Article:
The Kansas Board of Regents should put pressure on state legislators to adequately fund higher education, but it also should stand by its decision to limit university tuition increases regardless of how much state funding legislators approve.
It's understandable that the regents currently are saying that the amount of state funding approved by the Kansas Legislature is critical to keeping tuition increases at a reasonable level. Legislators have approved only half of the $20 million increase Gov. Kathleen Sebelius recommended for higher education operating budgets, and regents want to keep the pressure on legislators to come up with the other half.
Lawmakers, however, are facing significant financial challenges of their own. The latest state revenue estimates were $130 million below earlier predictions, and lawmakers have been told it will cost about $30 million more than expected to cover the state's social service programs. Against that backdrop it will be tempting to bypass additional higher education funding.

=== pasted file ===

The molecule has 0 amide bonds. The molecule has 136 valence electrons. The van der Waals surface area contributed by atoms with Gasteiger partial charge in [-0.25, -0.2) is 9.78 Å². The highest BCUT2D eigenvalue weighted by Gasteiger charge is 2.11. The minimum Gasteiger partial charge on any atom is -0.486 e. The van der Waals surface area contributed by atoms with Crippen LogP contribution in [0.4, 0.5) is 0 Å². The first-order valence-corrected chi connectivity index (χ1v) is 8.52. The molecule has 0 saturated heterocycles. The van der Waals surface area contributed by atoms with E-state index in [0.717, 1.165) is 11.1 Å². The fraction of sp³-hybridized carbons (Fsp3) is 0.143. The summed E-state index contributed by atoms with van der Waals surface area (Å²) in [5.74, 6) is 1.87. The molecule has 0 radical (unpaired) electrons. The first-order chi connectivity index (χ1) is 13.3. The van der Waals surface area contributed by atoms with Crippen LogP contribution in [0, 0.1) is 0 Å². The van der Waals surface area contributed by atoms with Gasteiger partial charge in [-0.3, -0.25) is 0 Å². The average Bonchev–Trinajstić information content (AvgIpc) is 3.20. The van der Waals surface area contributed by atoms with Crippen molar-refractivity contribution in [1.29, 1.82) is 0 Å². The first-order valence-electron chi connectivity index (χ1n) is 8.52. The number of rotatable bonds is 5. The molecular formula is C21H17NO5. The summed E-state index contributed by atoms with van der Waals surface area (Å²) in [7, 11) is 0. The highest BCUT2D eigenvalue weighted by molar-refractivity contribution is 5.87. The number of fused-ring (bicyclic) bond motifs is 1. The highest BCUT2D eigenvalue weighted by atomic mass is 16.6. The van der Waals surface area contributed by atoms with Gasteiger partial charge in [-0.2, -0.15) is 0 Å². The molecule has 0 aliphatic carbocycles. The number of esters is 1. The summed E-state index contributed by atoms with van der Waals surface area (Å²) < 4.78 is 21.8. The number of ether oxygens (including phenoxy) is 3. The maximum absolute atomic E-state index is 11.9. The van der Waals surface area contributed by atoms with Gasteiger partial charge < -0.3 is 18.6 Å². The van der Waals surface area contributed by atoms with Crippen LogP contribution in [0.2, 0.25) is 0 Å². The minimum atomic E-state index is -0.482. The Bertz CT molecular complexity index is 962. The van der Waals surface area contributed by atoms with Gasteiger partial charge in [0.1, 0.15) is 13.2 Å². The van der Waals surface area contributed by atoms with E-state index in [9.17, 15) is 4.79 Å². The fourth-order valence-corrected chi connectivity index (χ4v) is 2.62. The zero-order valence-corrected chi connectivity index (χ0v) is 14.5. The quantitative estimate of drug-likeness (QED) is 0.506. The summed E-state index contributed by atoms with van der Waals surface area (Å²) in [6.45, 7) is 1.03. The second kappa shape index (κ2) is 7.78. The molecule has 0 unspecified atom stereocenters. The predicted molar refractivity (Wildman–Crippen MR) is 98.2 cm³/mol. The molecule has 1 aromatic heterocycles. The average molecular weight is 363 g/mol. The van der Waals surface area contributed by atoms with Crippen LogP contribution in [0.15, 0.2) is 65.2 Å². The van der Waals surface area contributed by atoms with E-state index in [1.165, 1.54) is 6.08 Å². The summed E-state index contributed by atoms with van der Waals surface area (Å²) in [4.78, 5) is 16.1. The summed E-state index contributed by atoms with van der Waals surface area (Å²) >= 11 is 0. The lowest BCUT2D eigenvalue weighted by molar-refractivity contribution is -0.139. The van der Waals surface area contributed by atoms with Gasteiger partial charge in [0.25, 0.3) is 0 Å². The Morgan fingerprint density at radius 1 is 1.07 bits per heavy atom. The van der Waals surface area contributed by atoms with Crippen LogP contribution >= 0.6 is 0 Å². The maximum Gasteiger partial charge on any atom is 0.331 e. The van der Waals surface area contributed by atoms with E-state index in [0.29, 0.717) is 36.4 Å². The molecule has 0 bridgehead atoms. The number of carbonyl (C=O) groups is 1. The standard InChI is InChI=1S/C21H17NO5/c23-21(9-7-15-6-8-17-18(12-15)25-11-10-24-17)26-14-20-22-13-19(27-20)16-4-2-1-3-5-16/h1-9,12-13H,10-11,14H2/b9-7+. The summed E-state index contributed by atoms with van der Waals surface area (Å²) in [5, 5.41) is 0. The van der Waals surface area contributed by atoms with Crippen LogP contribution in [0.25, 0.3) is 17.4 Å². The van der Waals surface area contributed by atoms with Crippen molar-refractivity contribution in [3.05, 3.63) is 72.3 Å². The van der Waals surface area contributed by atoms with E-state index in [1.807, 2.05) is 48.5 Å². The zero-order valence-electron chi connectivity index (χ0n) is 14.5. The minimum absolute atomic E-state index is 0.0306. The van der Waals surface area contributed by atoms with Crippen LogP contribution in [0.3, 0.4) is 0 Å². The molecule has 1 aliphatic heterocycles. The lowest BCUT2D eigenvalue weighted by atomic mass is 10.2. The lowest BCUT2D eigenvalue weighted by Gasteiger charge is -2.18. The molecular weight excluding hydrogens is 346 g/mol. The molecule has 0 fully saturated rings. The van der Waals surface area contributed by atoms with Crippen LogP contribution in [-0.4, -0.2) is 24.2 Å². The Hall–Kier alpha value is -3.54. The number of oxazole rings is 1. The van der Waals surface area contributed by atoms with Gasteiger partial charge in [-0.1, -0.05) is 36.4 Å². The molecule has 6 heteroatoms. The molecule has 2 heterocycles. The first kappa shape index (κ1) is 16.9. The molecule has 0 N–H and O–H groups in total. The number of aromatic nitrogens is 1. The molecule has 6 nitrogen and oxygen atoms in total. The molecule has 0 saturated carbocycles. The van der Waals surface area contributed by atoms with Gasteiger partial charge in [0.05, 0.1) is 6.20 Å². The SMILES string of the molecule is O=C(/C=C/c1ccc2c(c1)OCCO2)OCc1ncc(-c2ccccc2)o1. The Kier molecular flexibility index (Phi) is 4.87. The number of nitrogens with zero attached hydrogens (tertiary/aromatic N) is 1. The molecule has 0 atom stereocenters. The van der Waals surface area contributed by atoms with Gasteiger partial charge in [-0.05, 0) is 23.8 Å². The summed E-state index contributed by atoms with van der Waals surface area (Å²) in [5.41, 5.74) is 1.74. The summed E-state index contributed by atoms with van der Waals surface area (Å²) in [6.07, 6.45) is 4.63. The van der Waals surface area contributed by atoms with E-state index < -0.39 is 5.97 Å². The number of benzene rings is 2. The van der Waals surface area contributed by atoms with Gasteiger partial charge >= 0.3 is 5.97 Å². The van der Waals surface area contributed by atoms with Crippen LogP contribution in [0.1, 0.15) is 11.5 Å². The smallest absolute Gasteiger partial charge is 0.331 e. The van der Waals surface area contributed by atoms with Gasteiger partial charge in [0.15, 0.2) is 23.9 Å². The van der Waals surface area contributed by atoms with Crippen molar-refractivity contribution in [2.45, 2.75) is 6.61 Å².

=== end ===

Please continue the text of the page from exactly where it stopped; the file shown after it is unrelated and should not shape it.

By the same token, if that funding is not forthcoming, it will be tempting for the regents to use that action to justify higher increases in university tuition. That would be the wrong move.
During tough economic times, as reflected by the lower revenue estimates, is exactly the wrong time to shift more of the financial burden of a university education to students and their families. After a number of years of double-digit tuition increases, many Kansans are struggling to pay for the higher education that is so important not only to them personally but to the economic future of the state.
In February, the regents told university leaders that they would not accept tuition increases of more than 6 percent for the next school year. It is hoped the revenue from that increase can be combined with the full $20 million operating increase recommended by the governor. That money will pay dividends for the state in the long run.
However, even if legislators fail to approve additional higher education funding, the regents should stick by its insistence on tuition increases of no more than 6 percent. As students and their families are forced to tighten their belts to pay their higher education bills, universities should have to do the same.